Featuring Grammy Award-Winning pianist Angelin Chang
Sponsored by The Cleveland Indians
In Nature’s Realm, Opus 91 - Antonin Dvorak (1841-1904)
Morning Mood from Peer Gynt - Edvard Grieg (1843-1907)
Fingal’s Cave (The Hebrides) - Felix Mendelssohn (1809-1847)
Symphony #82 “The Bear”
- Franz Joseph Haydn (1732-1809)
IV Finale Vivace assai
Dance of the Swans from Swan Lake - Tschaikovsky (1840-1893)
Nights in the Gardens of Spain -
Manuel de Falla (1876-1946)
I En el Generalife In the Architect’s Garden
II Danza lejana A Distant Dance
III In the Gardens of the Sierra de Cordoba
Angelin Chang, Piano
Clear Track, Polka schnell, Opus 45 - Johann Strauss, Jr. (1825-1899)
Nights in the Gardens of Spain (Noches en los jardines de España)
Along with Isaac Albéniz and Enrique Granados, Manuel de Falla (1876–1946) was one of Spain’s most important musicians of the first half of the 20th century. His image was printed on Spain’s 1970 100-pesetas banknote.
Manuel de Falla was from Andalusia and his work refers to both the Spanish and Arabic past of this region (Al-Andalus).
Falla began this composition as a set of nocturnes for solo piano in 1909. On the suggestion of pianist Ricardo Viñes he turned the nocturnes into a piece for piano and orchestra. Falla completed it in 1915 and dedicated it to Viñes; however, the pianist at the first performance was neither Viñes nor Falla but José Cubiles. The premiere was April 9, 1916 at Madrid’s Teatro Real with the Orquesta Sinfónica de Madrid conducted by Enrique Fernández Arbós.
Viñes played the work in its San Sebastián premiere with the same orchestra. Arthur Rubinstein was in the audience and subsequently introduced the work to Buenos Aires, Argentina. The Paris premiere took place in January 1920 with pianist Joaquín Nin. Manuel de Falla was the soloist at the London premiere in 1921.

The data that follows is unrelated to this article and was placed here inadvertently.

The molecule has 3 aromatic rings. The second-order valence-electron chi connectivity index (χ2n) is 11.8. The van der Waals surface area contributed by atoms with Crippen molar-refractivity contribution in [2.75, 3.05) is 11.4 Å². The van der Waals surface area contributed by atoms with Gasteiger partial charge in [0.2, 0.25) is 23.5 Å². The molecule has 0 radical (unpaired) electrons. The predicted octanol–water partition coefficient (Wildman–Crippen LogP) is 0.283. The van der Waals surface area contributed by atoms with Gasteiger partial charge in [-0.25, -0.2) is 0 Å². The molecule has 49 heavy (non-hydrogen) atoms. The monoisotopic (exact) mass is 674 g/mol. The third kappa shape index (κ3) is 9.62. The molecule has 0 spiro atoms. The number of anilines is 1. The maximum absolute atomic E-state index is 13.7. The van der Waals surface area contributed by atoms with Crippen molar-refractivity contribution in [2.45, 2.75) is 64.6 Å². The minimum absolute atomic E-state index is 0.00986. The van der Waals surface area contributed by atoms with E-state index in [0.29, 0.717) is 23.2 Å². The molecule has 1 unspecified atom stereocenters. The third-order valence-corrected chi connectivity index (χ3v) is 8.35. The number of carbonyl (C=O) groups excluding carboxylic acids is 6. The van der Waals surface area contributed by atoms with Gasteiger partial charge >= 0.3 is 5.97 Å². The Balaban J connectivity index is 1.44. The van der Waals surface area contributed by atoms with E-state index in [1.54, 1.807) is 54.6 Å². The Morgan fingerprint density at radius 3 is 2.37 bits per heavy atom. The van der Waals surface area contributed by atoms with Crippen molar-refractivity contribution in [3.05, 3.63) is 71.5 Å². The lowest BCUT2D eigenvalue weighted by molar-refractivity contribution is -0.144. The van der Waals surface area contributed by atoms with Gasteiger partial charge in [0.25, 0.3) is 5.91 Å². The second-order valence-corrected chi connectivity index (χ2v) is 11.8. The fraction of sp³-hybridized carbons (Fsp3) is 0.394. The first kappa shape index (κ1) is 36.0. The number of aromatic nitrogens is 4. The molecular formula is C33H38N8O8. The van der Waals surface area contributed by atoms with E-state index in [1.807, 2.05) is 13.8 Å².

Falla’s composition depicts three gardens:
En el Generalife (In the Architect’s Garden), the jasmine-scented gardens surrounding the Alhambra.
Danza lejana (A Distant Dance), a distant garden in which there is an exotic dance. This music strives to suggest the movements of the mystic Sufi dancers.
En los jardines de la Sierra de Córdoba (In the Gardens of the Sierra de Córdoba) The best-known inhabitant of the gardens of the Sierra de Córdoba was the Sufi philosopher Ibn Masarra and the dances depicted here are, presumably, Sufi dances.
Falla referred to Nights in the Gardens of Spain as “symphonic impressions.” The piano part is elaborate, brilliant, and eloquent. It is integrated with the orchestration and is only occasionally dominant. The orchestral texture is lush and evocative. This is Falla’s most impressionistic score, in which is expressed “an intimate and passionate drama.”